Chief Executive CY Leung
Many of you attended the inaugural Belt & Road Summit organised by the Hong Kong Government in May. We were privileged to hear from Zhang Dejiang, Chairman of the Standing Committee of the National People’s Congress, on the country’s vision behind the Belt & Road initiative, as well as how Hong Kong could contribute to this far-reaching project spanning three continents and over 60 countries. Indeed, the Chairman endorsed basically what I said at this luncheon a year ago, that Hong Kong can play a pivotal role in the implementation of the country’s Belt & Road initiative.
HK’s role pivotal
This initiative is, at heart, about promoting connectivity, development and progress amongst peoples and markets. And it’s not just among markets. It’s amongst peoples and markets. And Hong Kong can play a key role in all these. We are, in the words of Mr Zhang, “a key link for the Belt & Road”, and we could play a pivotal role. It’s a succinct statement from the Chairman, and one that echoes today’s topic – Hong Kong, as a super-connector that links the rest of China with the rest of the world.
So what does a small city like us, counting a land area of just over 1,100 square kilometres, offer to merit such faith, such confidence?
The answer lies in our “one country, two systems” arrangement. Hong Kong is part of China and therefore offers the “China advantage”. Our goods and services enjoy preferential access to the Mainland of China under measures such as CEPA. But unlike Mainland cities, Hong Kong offers the additional advantage of practising, so to speak, “the other system”. We have in place a separate economic and social system, a highly cosmopolitan society and worldwide business connections. We have open borders. We have open markets and we have open minds. Hong Kong is a welcoming society. And therefore, under this “one country” and “two systems” arrangement, we have the double benefits of “one country” and “two systems” – well placed to “super-connect”. To bring China together with countries around the world – including, of course, those along the Belt & Road.
One such area where we “super-connect” is of course financial services.
“Highly competitive and well capitalized, serving as a leading global hub” – and that was how Washington’s Heritage Foundation described Hong Kong’s financial services in naming Hong Kong, our city, the world’s freest economy for 22 years in a row.
Without capital, the Belt & Road and its massive infrastructural projects cannot leave the drawing boards. Hong Kong can make things happen, and for a host of reasons.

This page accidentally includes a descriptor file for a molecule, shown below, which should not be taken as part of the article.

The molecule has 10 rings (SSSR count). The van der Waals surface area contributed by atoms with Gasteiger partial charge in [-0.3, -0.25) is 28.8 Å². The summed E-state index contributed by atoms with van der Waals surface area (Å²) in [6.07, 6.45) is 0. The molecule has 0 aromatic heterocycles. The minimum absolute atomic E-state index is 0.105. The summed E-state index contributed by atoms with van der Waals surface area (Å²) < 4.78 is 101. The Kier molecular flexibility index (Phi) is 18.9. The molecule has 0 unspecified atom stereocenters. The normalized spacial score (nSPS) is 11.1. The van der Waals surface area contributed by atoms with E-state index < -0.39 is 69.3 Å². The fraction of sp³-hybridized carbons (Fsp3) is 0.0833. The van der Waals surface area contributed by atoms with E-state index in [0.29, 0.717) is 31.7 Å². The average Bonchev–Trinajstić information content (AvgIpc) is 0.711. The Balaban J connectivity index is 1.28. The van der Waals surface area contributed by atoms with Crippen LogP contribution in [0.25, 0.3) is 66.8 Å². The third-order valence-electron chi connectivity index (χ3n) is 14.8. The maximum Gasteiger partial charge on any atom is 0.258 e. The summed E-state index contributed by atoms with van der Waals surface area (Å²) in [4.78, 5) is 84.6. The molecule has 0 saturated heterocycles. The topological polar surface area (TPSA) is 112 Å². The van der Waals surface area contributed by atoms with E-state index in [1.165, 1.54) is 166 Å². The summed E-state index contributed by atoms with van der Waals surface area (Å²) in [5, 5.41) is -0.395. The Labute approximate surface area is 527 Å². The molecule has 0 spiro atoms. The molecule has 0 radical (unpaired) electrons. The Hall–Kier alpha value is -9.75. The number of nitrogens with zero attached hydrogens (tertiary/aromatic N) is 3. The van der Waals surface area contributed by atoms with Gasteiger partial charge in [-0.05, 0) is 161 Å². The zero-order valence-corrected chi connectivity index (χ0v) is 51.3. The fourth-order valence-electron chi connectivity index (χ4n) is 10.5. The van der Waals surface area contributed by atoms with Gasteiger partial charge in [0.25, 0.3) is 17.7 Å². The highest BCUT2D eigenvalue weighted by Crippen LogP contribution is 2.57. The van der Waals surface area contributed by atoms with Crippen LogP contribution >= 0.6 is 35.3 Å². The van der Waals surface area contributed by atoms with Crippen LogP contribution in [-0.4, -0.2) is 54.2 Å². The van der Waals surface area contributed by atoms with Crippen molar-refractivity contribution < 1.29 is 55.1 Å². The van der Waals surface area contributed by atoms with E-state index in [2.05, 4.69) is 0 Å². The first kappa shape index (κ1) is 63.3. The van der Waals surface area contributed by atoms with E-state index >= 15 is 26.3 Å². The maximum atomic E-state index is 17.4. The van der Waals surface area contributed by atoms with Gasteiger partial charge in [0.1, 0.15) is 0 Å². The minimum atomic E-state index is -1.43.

Starting with our stock market – one of the world’s largest, and one that is linked, now, with both the Shenzhen and Shanghai stock markets, following the launch of the Shenzhen-Hong Kong Stock Connect just two days ago.
And we topped the world in equity funds raised through initial public offerings last year, and again in the first 10 months of this year. There is no shortage of financing here. Not with 75 of the world’s top financial institutions in operation in the city.
And the success of our two sukuk issuances in the past two years displayed to the world our ability to launch Islamic financial products and manage their financing needs. That can only help us down the road, given the number of Islamic countries backing the Belt & Road.
RMB settlement centre
China’s currency, the renminbi, is likely to play an increasing role in financing Belt & Road projects. It helps that the International Monetary Fund added the renminbi to its Special Drawing Rights currency basket in October. Hong Kong can only gain from this. After all, we are the world’s renminbi settlement centre, with banks here accounting for 70% of global offshore renminbi payments.
We are also well equipped to meet demand for asset and risk management, as well as corporate treasury services from companies and financial institutions riding the Belt & Road opportunities. To make Hong Kong even more attractive in this respect, our legislature passed a law not long ago to provide tax concessions for qualified corporate treasury centres.
More than capital is needed to make the Belt & Road run. Professional services of all kinds will be in great demand. In this, we are blessed with a winning variety of multi-lingual, multi-talented professionals.
Certainly, Hong Kong knows infrastructure. Our professional services sector – architects and designers, construction planners, builders and project managers – have created, in Hong Kong, one of the world’s great cities filled with the most modern buildings and the most efficient infrastructure.
Our legal professionals and all the other talents needed to package deals and contracts, manage business disputes and handle investment protection and property rights are second to none.
To help our professionals reach out to markets outside Hong Kong, I announced in my Policy Address this year a $200 million allocation for supporting Hong Kong’s professional services. The new Professional Services Advancement Support Scheme, PASS, funded by this allocation, has just started to accept applications. We will fund non-profit making projects for increasing exchange and co-operation with professionals in external markets, and for carrying out publicity activities, research and studies to enhance the industry’s competitiveness.
Speaking of Hong Kong’s “super-connectivity”, logistics is clearly part of it.
Logistics, aviation hub
Being in the heart of Asia, and at the doorstep of the Mainland of China, Hong Kong is, perhaps quite naturally, a logistics hub. Indeed, Hong Kong is within four hours’ flight from Asia’s major markets. Half the world’s population is within five hours.
That explains a lot about Hong Kong’s thriving logistics industries – sea, air and land.
The Hong Kong Port is among the world’s busiest and most efficient. About 340 container vessel sailings a week leave Hong Kong to about 470 destinations worldwide.